Strategy with a cast of thousands

Rorke's Drift logo

THERE is a lot to be said for being in the right (or wrong) place at the right (or wrong) time. It comes down to luck, which is a funny twisty turny thing. It can make you miss your bus, win at Spot the Ball or guarantee you a place in history as commanding officer of a hopelessly outnumbered garrison in the Zulu Wars.

The defence of Rorke's Drift is so famous that Michael Caine was in a film about it. However a little bit of scene setting would not be amiss.

During the Zulu Wars a bunch of guys got left behind to guard a supplies depot while another bunch fo guys went on ahead to kill all the Zulus. Unfortunately, the second of guys got wiped out, which was, like, a major setback to their overall strategy. Now the remaining Zulus advanced on the supply depot (obviously becaue they had heard how good army biscuits were) and the first bunch of guys were in the custard.

With only 136 men, some of them too ill to move never mind hold a gun or bayonet a fuzzie-wuzzie, the prospect of holding the camp against at least a couple of thousand warriors seemed more than a little remote. But they did, no doubt due to skill, strategy and heroism. But again, perhaps a little bit of luck was involved.

In this simulation you take control of the garrison just one hour before the first attack. The biscuit boxes and mealie bags have all been placed in position as they were on the day, all that remains for you to do is wait and place your men.

There are a whole range of actions each man can perform - different firing positions, moving at different rates, different attacks. All are chosen for each man from an animated menu - you do not really need to look up the manual incessantly to find out what is going on.

Each individual man has his own characteristics which will effect how accurately he can shoot and his chances in hand to hand with the native hordes. Each man must be given his orders separately, although a repeat function will allow you to move large groups easily. This individual attention makes it a bit more personal, which is a good thing in my opinion - war is personal, at least to the ones who are face to face with long pointy things.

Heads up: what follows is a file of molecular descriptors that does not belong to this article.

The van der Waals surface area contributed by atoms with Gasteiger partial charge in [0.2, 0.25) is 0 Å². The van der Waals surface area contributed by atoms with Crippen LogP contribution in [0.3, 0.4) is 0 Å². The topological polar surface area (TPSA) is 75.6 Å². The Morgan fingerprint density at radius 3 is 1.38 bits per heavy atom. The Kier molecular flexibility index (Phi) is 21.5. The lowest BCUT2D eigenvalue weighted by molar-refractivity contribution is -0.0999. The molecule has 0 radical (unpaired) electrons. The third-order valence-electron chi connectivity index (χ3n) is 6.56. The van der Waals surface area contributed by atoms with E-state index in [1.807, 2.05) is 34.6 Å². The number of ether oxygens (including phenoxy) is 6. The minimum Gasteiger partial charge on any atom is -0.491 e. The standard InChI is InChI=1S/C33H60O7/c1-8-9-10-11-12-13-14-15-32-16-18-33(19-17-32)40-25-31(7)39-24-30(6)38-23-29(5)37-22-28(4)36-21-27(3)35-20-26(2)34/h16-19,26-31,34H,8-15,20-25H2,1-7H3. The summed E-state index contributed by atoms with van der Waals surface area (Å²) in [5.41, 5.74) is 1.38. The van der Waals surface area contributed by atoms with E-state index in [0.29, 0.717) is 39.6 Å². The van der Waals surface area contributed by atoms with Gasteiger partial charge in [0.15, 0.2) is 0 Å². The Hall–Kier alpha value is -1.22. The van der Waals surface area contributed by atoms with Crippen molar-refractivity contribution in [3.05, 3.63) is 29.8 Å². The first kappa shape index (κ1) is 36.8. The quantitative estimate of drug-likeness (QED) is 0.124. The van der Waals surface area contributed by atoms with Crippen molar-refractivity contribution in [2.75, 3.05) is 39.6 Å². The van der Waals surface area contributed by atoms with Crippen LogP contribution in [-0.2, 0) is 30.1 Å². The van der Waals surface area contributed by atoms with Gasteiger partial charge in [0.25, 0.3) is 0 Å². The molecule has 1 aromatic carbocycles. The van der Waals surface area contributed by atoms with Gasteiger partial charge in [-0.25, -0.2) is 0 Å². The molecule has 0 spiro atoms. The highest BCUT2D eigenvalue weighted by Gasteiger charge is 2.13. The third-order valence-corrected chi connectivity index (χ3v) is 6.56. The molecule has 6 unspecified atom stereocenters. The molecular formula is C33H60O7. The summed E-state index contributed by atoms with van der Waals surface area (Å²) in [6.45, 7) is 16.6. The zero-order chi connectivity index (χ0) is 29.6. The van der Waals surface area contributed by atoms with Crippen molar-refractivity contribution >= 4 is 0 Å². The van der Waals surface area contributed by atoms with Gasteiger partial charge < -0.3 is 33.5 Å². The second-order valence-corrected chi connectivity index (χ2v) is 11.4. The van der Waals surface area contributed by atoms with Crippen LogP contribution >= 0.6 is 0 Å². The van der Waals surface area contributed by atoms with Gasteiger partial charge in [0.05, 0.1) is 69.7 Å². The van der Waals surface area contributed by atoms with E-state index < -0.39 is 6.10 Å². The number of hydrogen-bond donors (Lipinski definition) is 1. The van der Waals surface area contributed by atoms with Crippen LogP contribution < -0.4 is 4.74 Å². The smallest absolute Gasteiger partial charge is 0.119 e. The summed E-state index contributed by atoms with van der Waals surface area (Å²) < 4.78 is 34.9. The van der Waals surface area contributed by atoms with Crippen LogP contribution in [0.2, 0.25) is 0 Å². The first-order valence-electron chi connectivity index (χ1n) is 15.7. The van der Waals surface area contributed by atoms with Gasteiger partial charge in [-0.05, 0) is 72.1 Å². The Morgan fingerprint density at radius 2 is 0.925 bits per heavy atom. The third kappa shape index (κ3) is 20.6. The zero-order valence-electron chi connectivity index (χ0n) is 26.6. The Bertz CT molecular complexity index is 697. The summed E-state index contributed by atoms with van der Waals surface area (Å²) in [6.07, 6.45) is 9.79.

It can take a long time to finish a game, so there is an accelerator option to speed the action a bit. Unfortunately, you cannot see the battlefield in this mode, only the number of wounded and dead on both sides.

It is wise not to over use this option as the first you will know of a new Zulu offensive is when the casuality figures start going up - at a time when you have already lost the advantage of your ranged weapons.

It is a little difficult to develop elegant strategy in such a small space, but there is skill in reacting to situations at the right time and to make efficient use of your meagre forces. It is possible to win - you are never going to kill all the Zulu, but you can hold out for long enough to make them understand what a Pyrrhic victory is.

Presentation of the game is very good and makes it easy to get into, yet at the same time it is a detailed strategy simulation which really brings home the feel and philosophy of table-top gaming.

Now it is your turn. Can you defend the garrison? Well, I doubt it, but perhaps you may have a bit of luck, too. As for me, if it was not for bad luck, I would not have any luck at all.

Rorke's Drift logo

IMPRESSIONS £19.99 * Mouse

Most computer wargames are based on the board wargame principle, with the computer handling all the mundane tasks and getting rid of the need for al those precariously-balanced cardboard counters.

There is another school of wargamers, though: the miniature wargamers. No, they're not really terrible small people; they're so called because they fight wargames on large table-tops using miniature soldiers to represent the forces of the battle
Rorke's Drift is Impression's attempt at recreating a table-top wargame on a computer.

If you're unfamiliar with the scenario (surely you must have seen the Stanley Baker movie Zulu?) it's the battle between 137 British soldiers and about 4,000 Zulu warriors during the period January 22-23 1879. The British are camped at a small group of buildings and have secured the area with biscuit boxes and mealie bags. As the commander of the British forces it's up to you to hold out against massive odds.

The game is played in two phases: orders and combat. Both are time based (in game time, that is). In the attempt to keep the game feeling as much like a table-top game as possible, the ordering system means you have complete control of each and every man. That includes deciding the facing position of the man, whether he should walk, run or charge to a certain place, when to load and aim his rifle and when to rest.

orders are issued to each man (there is a repeat order option which comes in handy when ordering a large number of men to do the same thing) and then by selecting exit your enter the battle mode and each man follows his orders until they either fulfil them or you interrupt and re-issue orders again.

Controlling the play is the game clock. During the orders phase, the game clock stops and as soon as you enter battle mode the clock starts again. The victory conditions are simple enough - the British commander just has to survive through to the next day.

As the game progresses, survival involves re-issuing ammunition to your men, using the medics to tend to the wounded and various other, ancillary operations.